I want to remove them because they swish and knock against the side of the house in wind, and also because I think they might be encouraging spiders and other bugs to crawl into the siding. Perhaps I can transfer some to another location in the yard. I'm a bit puzzled as to how these are growing, as it seems they should be in wetter locations.
Location: Washington Timber Country
posted 4 years ago
I thought that was a little odd too, when you described your location as arid. My thought: maybe the foundation is functioning like an air well and condensing moisture out of the air, making a little moister pocket up against the house. Keep that in mind, because you can possibly use it to your advantage for some other plant you do want that's looking for a little extra moisture.
Location: 7b at 1050 feet, precipitation average 13 inches, irrigated, Okanagan Valley
Now I'm conflicted - maybe I should just leave these guys where they are, and clear the area around them to reduce bugs. If they're surviving there because of an air well effect (good explanation!) moving them will kill them...probably I'll try moving a few and see what happens. Thanks for your information.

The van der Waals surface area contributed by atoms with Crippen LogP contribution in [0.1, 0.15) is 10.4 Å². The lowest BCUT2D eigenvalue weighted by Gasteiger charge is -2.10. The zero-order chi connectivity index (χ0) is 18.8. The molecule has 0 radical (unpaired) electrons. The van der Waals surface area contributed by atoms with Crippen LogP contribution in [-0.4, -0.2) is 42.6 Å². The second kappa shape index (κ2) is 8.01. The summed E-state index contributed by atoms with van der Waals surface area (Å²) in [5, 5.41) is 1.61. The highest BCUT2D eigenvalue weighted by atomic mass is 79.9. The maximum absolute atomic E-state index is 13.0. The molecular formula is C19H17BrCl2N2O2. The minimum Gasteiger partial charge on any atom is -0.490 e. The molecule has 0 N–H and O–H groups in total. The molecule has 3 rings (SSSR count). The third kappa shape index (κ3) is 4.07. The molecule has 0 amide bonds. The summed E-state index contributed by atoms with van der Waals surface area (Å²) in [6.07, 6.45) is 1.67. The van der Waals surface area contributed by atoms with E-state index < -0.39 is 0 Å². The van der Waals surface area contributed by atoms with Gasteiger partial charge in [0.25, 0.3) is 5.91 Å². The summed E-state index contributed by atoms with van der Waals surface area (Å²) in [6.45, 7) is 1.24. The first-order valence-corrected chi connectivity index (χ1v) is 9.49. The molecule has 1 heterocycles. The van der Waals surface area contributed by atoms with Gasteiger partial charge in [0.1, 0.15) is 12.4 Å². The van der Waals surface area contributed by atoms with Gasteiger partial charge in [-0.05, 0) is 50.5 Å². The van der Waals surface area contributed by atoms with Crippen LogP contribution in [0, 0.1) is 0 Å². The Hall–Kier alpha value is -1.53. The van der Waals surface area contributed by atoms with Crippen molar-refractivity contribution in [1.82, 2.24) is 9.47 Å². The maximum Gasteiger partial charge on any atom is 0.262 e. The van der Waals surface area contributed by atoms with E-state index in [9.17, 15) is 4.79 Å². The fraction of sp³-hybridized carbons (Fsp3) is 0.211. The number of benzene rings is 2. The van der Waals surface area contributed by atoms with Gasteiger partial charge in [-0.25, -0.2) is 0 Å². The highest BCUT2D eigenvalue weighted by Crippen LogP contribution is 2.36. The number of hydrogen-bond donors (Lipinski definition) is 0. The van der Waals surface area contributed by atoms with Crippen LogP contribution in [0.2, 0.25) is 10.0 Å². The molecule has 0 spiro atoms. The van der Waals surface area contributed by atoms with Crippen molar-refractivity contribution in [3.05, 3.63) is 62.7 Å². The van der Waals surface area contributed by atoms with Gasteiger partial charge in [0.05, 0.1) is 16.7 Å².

•Kingdom Plantae, the Plants ◦Division Equisetophyta, ◾Class Equisetopsida, ◾Order Equisetales,◾Family Equisetaceae, ◾Genus Equisetum, the Horsetails
•Taxonomic Serial Number: 17148
•North Country Species ◦Equisetum subgenus Hippochaete, the Scouring Rushes
◾Equisetum hyemale, Tall Scouring Rush
◾Equisetum laevigatum, Smooth Scouring Rush
◾Equisetum scirpoides, Dwarf Scouring Rush
◾Equisetum variegatum, Variegated Scouring Rush
◦Equisetum subgenus Equisetum, the Horsetails
◾Equisetum arvense, Field Horsetail
◾Equisetum fluviatile, Water Horsetail
◾Equisetum palustre, Marsh Horsetail
◾Equisetum pratense, Meadow Horsetail
◾Equisetum sylvaticum, Wood Horsetail
•Equisetum x ferrissii (StL)
Equisetum x mackaii (StL)
Most of those in Equisetum subg. Equisetum are still unknown in North America, but they should be sought, especially north of 45° N latitude.
•A genus of primitive rhizomatous, perennials related to the ferns.